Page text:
By Bunmi Adigun @Bunmi_Adigun

A TEAM of maverick mechanics have completed an incredible transformation of a classic Rolls Royce once owned by eccentric British aristocrat, Lord Tredegar

Scroll down for the full story

Videographer / director: Sam Hard
Producer: Bunmi Adigun, Nick Johnson
Editor: Joshua Douglas

One of the mechanics in the front seat of the Rolls Royce ratrod

Dubbed the Rolls Royce ratrod, the car takes its inspiration and design from traditional ratrods which typically involve customising cars from the early 20th century.

Mechanic Sam Hard, 29, from Farnham, Hampshire, headed up the team responsible for the audacious build which featured at the recent SEMA car show in Las Vegas.

Despite attending the iconic motor event for several years, the Rolls Royce was Sam’s first time featuring a car for SEMA.

The classic Rolls Royce as it leaves the workshop

Sam said: “I got the inspiration to build the Rolls Royce ratrod at SEMA in 2015. I was helping a friend of mine build a car for SEMA and at the time I had a few too many ‘lemonades’ and pretty much put my foot in it.”

Spurred on by a few drinks, Sam had entered into a competition to build a ratrod and show it at the following year’s SEMA event.

He added: “I chose Rolls Royce mainly because it’s a British car and it was built in England.”

The Rolls Royce ratrod took the team three months to build

With a plan in place, Sam enlisted the help of fabricator/builder Jesse Gonzalez, based in Juarez, Mexico, and Michael Lightbourn, a man famed for his ability to track down any classic car.

During the early stages of building the car the team were amazed to discover that it was once owned by Lord Tredegar, a British aristocrat famed for his colourful lifestyle.

After doing some research the team were informed that the car used to belong to Lord Tredegar

Born Evan Frederic Morgan, 2nd Viscount Tredegar, the nobleman was once one of the wealthiest people in the world and was a well known occultist and close friend of Pope Pius XI.

After finding out who the car once belonged to, the team were fascinated by the wacky and weird Lord. After finding out who the car once belonged to, the team were fascinated by the wacky and weird Lord.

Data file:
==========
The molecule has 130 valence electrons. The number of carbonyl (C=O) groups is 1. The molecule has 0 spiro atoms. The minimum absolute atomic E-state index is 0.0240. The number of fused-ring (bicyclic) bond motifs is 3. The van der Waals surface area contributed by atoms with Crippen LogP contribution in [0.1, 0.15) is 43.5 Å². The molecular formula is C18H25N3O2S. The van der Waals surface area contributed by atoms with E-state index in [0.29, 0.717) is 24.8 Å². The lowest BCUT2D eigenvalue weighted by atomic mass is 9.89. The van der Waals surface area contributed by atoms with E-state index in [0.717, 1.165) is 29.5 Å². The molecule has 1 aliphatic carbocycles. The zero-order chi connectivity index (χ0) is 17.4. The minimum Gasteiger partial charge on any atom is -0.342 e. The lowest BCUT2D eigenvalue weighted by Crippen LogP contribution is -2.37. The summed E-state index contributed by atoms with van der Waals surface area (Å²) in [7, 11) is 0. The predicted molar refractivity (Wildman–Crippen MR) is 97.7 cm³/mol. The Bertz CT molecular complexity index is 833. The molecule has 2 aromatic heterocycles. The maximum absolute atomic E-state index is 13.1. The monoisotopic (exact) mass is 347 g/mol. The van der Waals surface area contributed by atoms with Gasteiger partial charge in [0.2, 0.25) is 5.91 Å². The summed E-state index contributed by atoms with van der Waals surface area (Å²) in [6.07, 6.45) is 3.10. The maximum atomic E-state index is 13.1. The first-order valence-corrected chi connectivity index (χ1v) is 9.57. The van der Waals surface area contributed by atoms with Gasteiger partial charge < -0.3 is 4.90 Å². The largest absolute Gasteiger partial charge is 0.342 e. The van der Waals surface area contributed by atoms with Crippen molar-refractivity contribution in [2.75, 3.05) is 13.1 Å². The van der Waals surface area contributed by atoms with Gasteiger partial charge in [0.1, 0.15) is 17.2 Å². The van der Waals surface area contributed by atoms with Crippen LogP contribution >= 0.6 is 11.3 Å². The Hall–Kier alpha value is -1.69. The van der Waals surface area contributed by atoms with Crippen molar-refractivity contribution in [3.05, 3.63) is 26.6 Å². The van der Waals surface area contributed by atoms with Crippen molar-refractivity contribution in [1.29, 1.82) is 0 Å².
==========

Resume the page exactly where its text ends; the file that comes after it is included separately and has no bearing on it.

Sam said: “He had fighting kangaroos, he had flamingos in his field and even carried around a talking parrot. Apparently he used to put it down his trousers and at parties and functions it would use its claw to open the zip, pop its head out and talk to the guests."

The Rolls Royce ratrod is made of aluminium and so doesn't rust like traditional ratrods

He added: “I don’t think anything gets more crazy than that.”

Working out of Jesse’s Street Toys workshop, the team took three months in total to build the Rolls Royce ratrod which is partially made out of aluminium.

Unlike traditional rat rods, which are usually made out of rusting metal, the teams’ custom car has a chrome-like finish and a colourful interior.

Sam decided to build the vehicle after visiting SEMA 15

Boasting a 1970 Chevrolet Chevelle LS6 engine, their powerful creation is yet to be pushed to the limit as no one on the team is brave enough to test the beast.

Sam explained: “Me, Jesse and Michael have driven the car and it’s quite scary to actually put your foot down on a car that has an aluminium frame, you don’t want to twist it. The car is very light, it weighs under a tonne.

“The power to weight ratio is something like a Ferrari, it’s unbelievable. You put your foot down and it’s actually quite scary because this thing is a power house.”

The team already have plans in place for SEMA 17

During 2016’s SEMA show the car was regarded as one of the stand out vehicles for its daring design and eye catching features, but the team are now focused on besting it at next year’s event.

Sam said: “SEMA 17 plans have already been drawn up, and the car we’re trying to find is even rarer.”

To keep track of the progress Sam and the team are making on their next build be sure to follow them on Instagram and Facebook.